Recently, I found out that in Chinese, the Sacred Heart (of Jesus) and the Immaculate Heart (of Mary) are written with the same phrase "sheng xin", which literally translates to "Holy Heart" or "Sacred Heart". Even though it could be confusing if the words "Jesus" and "Mary" are not added to clarify whose heart they are referring to, I thought it actually expresses the union between the Sacred Heart of Jesus and our Lady's Immaculate Heart in an even more beautiful and apt manner. Are not their two hearts but one, united completely by their love for God? “Our Lady is Jesus with the heart of a mother.” (Abelardo de Armas, co-founder of the Crusaders of Mary).
In the Annunciation and Incarnation of Jesus, His heart is formed in the womb of our Lady, which is consecrated by the presence of the Holy Spirit as He overshadows Her. All of Jesus’ humanity, including His heart, is taken from Her humanity, unspoiled and untouched by original sin. Could His heart not also be described as immaculate?
In the wedding at Cana, our blessed Mother's humble request for wine moved the heart of Jesus. In response, He conformed His will to fulfill the will of His Father, as conveyed to Him through her discreet request, by working His first public miracle. She points out the way for us to conform our will to their united wills - "Do whatever He tells you" - and She Herself lived this union of wills unto the cross.
In the presentation of Jesus in the temple, Simeon prophesied that our blessed Mother's heart would be pierced by a sword. As She stored up these words in Her heart, She must have understood that they would be fulfilled in the moment of His Passion. Standing at the foot of the cross, looking upon the blood and water pouring from his pierced side, She must have remembered Simeon’s words and said too, in Her own heart, pierced with sorrow: “It is finished.” Yet Jesus did not only permit that moment, He willed it for Her, knowing that She would share perfectly in all of His suffering, for their hearts are one: “The Sword He plunged into His Heart, He, with her cooperation, plunged into her own. He could hardly have done this if she were not His Mother, and if they were not in a spiritual sense "two in one flesh," "two in one mind." The sorrows of His Passion were His, but His Mother considered them as her own, too, for this is the meaning of Compassion” (The World’s First Love, Ven. Fulton Sheen).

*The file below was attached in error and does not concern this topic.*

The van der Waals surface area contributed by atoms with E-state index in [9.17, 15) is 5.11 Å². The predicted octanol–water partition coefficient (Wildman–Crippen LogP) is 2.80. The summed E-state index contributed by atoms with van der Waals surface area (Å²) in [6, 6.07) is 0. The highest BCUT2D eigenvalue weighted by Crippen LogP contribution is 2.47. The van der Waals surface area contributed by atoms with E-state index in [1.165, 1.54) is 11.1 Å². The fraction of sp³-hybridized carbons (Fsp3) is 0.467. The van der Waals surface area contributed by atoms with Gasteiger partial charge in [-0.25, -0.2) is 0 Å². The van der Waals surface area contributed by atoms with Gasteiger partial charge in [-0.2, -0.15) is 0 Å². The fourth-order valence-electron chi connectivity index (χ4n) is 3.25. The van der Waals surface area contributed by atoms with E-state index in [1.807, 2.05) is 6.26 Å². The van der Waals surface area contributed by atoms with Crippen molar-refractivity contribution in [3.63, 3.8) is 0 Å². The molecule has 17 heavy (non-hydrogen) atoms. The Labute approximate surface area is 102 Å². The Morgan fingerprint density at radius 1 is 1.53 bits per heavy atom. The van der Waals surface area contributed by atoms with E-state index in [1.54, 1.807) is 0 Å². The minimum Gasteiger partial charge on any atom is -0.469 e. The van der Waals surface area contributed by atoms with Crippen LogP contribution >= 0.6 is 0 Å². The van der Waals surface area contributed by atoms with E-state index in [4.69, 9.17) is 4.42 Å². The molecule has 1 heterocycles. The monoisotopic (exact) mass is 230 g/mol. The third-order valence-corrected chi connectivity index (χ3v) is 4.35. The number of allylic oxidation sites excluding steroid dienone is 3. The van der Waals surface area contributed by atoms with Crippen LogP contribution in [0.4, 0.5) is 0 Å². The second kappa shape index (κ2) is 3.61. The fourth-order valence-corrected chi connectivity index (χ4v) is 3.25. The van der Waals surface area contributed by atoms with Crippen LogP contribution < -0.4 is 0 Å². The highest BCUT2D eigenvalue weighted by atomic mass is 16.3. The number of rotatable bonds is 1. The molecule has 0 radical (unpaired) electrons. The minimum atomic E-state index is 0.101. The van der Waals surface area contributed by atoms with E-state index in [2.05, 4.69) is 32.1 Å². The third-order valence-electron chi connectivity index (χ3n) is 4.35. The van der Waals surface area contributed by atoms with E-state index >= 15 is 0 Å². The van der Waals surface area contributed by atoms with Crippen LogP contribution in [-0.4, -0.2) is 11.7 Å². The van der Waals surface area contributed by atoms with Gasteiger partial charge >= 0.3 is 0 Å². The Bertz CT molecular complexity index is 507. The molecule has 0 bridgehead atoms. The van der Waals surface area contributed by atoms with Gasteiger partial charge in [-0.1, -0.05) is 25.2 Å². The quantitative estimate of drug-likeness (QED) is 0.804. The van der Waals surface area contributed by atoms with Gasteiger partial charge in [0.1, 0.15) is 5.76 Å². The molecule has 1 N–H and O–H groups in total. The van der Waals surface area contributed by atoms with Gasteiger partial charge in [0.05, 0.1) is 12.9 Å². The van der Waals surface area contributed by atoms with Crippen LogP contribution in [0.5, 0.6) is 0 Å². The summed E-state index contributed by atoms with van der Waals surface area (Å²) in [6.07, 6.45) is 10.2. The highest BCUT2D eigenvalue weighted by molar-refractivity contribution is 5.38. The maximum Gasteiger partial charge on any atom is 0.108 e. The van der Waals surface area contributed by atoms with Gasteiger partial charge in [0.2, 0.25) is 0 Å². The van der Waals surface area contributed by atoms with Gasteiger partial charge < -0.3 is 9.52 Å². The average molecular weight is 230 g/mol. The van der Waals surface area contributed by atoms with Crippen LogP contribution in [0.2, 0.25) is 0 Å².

Even today, in the Eucharist, we contemplate at once the veiled face of Jesus as well as that of Mary, for He is bone of her bone and flesh of Her flesh. “I received My human face from My Mother. When you contemplate My Face, it is her beauty that you are contemplating” (In Sinu Jesu).
With all of this in mind, it is no surprise that the Church has designated the day after the feast of the Sacred Heart of Jesus to be the feast of our blessed Mother’s Immaculate Heart. Their “holy hearts” are one. Let us ask St John the Evangelist this feast day to obtain for us the grace also to rest our heads upon His chest, to listen to the ineffable beat of His Sacred Heart, and to receive our Mother in the home of our heart as he did. In the Eucharist, God will give us the grace of a heart transplant, a heart that beats in unison with His Sacred Heart and with His Mother's Immaculate heart: “I will give you a new heart and put a new spirit in you; I will remove from you your heart of stone and give you a heart of flesh” (Ezekiel 36:26).